Hydrometeorological Data Quality Control
No hydrology program can be successful if the underlying data is inaccurate. The quality of the data directly affects the quality of the hydrometeorological guidance, forecasts and warnings.
WFOs are responsible for quality controlling data in their HSA and CWA. At a minimum, they are responsible for the following types of data:
Data sources at a WFO are numerous, and much of the data used by the NWS comes from other agencies. Some of the more common sources of hydrologic data include the USGS and ALERT networks. Even when the data source comes from outside the NWS, data must be monitored and the appropriate individual or agency notified when problems are noticed. Many USGS owned gages have NWS owned telemetry equipment attached to the gage. In this case, it is a joint NWS/USGS responsibility to diagnose the problem.
What needs to be done?
The following tasks need to be done in order to monitor and quality control data. Procedures need to be developed, automatic or manual, to ensure that these duties are performed:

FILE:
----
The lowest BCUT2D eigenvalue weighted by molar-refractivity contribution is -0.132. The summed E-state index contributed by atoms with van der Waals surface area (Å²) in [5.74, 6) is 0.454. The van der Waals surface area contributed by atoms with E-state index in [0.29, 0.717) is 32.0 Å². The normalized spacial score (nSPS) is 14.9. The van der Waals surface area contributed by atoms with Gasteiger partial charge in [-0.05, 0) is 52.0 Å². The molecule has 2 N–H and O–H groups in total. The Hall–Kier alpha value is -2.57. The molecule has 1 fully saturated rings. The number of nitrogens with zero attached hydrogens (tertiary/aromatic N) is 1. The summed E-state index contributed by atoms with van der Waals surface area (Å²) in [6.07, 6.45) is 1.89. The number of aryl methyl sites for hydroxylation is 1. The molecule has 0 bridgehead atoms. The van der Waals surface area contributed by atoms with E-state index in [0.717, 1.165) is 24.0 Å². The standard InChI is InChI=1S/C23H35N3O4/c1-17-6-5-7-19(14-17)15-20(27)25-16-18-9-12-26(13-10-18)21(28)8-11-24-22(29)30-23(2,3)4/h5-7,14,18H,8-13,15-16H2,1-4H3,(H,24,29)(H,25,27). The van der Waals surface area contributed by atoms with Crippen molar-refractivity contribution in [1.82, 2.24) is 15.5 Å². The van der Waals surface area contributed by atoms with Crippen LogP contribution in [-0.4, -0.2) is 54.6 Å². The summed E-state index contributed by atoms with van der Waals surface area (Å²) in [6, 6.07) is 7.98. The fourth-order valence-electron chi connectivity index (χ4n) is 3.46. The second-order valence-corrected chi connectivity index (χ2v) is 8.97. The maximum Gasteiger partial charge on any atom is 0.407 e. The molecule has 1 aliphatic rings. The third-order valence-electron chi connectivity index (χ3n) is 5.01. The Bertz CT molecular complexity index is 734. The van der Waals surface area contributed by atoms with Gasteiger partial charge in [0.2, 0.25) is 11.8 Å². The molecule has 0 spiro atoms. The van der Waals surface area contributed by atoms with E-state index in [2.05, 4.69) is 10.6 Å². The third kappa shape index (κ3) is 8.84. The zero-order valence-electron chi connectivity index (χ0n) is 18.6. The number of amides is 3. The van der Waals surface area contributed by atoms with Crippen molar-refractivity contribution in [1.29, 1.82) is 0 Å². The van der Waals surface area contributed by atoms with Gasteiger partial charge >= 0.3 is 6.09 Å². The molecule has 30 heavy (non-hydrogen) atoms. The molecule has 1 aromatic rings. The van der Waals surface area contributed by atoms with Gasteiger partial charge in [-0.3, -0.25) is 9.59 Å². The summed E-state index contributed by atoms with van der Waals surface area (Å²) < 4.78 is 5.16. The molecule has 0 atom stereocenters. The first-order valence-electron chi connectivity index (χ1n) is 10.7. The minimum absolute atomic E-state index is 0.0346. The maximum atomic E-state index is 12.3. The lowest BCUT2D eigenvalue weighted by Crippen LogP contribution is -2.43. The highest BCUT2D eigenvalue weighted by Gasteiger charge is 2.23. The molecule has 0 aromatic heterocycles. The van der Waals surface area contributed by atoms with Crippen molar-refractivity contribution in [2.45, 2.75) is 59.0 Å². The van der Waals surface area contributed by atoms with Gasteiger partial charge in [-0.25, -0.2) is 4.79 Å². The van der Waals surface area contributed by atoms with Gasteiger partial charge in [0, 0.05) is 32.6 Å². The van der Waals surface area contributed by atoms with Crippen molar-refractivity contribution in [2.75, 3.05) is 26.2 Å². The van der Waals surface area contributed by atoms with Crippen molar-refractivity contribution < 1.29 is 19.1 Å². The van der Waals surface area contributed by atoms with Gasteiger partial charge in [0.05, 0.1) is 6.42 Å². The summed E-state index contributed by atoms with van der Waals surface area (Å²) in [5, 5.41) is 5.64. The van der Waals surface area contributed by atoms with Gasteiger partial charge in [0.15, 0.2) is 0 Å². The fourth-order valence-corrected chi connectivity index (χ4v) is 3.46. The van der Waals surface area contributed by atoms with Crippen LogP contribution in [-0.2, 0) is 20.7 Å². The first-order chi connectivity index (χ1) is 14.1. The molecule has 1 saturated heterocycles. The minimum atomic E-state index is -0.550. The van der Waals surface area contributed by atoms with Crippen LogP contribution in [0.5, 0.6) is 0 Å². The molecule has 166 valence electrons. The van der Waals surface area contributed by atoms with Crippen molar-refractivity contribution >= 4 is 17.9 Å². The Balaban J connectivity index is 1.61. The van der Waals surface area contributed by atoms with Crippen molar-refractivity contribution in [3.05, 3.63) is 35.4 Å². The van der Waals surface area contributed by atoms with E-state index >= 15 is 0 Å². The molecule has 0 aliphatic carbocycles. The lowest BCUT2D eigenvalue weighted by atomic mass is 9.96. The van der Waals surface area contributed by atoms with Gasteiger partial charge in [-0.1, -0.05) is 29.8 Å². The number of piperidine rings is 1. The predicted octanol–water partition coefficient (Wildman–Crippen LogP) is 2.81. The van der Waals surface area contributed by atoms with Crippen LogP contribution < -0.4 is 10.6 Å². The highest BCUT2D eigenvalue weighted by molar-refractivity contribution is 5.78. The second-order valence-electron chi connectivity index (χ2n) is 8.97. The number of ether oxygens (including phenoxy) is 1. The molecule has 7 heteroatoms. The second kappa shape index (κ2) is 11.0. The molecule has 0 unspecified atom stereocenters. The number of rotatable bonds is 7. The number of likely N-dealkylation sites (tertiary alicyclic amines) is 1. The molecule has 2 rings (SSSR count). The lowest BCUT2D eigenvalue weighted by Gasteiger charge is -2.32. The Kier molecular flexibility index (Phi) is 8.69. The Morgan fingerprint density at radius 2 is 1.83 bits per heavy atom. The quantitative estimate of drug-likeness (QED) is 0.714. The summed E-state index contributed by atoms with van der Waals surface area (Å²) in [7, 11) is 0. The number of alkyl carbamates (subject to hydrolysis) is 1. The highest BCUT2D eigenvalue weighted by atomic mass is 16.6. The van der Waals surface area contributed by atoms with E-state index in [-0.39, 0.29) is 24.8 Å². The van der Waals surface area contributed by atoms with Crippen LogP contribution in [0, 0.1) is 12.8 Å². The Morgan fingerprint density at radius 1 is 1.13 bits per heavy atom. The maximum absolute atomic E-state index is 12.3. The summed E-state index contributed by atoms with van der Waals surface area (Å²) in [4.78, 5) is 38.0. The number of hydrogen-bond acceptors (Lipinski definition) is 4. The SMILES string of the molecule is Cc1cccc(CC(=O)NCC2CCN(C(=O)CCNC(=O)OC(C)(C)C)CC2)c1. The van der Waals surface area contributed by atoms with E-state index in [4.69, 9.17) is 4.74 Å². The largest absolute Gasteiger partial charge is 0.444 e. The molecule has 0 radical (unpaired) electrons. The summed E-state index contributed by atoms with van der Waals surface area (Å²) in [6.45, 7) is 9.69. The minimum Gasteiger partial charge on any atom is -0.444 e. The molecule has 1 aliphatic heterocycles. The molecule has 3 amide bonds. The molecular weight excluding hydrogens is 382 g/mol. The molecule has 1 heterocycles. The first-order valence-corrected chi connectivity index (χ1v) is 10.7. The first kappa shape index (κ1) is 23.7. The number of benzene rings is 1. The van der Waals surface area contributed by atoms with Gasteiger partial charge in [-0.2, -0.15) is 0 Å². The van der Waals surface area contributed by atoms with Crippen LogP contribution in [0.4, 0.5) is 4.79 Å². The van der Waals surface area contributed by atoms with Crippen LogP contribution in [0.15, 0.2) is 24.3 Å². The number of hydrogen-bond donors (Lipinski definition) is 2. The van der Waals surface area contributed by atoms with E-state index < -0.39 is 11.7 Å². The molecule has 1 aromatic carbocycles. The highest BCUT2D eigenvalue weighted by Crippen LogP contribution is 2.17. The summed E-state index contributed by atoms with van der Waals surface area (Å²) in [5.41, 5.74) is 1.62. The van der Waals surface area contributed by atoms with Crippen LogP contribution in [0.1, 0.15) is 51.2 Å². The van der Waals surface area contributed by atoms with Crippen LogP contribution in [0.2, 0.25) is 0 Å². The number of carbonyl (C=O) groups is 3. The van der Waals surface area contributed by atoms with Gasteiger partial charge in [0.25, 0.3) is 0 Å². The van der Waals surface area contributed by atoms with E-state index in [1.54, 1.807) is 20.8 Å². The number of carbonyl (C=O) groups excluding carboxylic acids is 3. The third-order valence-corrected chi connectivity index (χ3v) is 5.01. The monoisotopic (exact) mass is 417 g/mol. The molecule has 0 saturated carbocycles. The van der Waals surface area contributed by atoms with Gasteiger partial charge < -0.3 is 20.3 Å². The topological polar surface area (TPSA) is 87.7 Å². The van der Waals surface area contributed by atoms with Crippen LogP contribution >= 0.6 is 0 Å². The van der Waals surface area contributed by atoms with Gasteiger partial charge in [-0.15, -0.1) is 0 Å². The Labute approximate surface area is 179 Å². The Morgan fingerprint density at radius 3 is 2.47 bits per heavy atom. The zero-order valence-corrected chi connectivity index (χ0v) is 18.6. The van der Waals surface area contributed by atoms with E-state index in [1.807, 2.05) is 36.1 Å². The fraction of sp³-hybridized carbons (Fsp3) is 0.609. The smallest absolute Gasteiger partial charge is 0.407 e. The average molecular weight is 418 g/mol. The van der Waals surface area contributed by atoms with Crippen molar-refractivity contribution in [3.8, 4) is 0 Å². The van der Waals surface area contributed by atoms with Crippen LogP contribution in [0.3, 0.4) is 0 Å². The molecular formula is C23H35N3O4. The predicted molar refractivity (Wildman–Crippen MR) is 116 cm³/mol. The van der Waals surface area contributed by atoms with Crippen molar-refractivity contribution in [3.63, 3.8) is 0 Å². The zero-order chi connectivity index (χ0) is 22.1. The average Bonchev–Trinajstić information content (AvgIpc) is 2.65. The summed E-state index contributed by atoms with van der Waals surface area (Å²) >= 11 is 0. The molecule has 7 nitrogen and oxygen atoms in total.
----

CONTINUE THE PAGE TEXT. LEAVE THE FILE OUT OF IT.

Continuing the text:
Tools that can be used to carry out quality control duties:
v WHFS:WHFS has the ability to check for data outside a user specified range (under data ingest, range check). If incoming data is outside that range, it does not get posted to the database.
WHFS has the ability to create a list of data that has not been received within a certain time frame set by the user. WHFS can be used to scan data graphically or in table form to look for sudden jumps in values etc.. Bad data can be edited or removed from the database.
WHFS can also display forecasts along with observed data, to see how well forecasts are tracking.
Currently WHFS does not have the ability to send corrected data to other offices (RFC for example) or other databases. This feature should become available with later versions of AWIPS.
Each office should set up procedures to ensure that data is quality controlled before it goes out to the public, or to other offices. Although quality control may be assigned as someone's responsibility (an individual or a position in the office), it should be up to everyone to keep an eye out for erroneous values. Everyone working operations who comes into contact with data should be attentive to bad values, this includes the HMTs, SH, forecasters, etc. Every operational staff member should be made aware of quality controlling procedures, including the procedures that need to be followed to correct data, or notify appropriate individuals and agencies of data problems. The HSM manual should contain names and phone numbers of responsible parties for each gage in the HSA.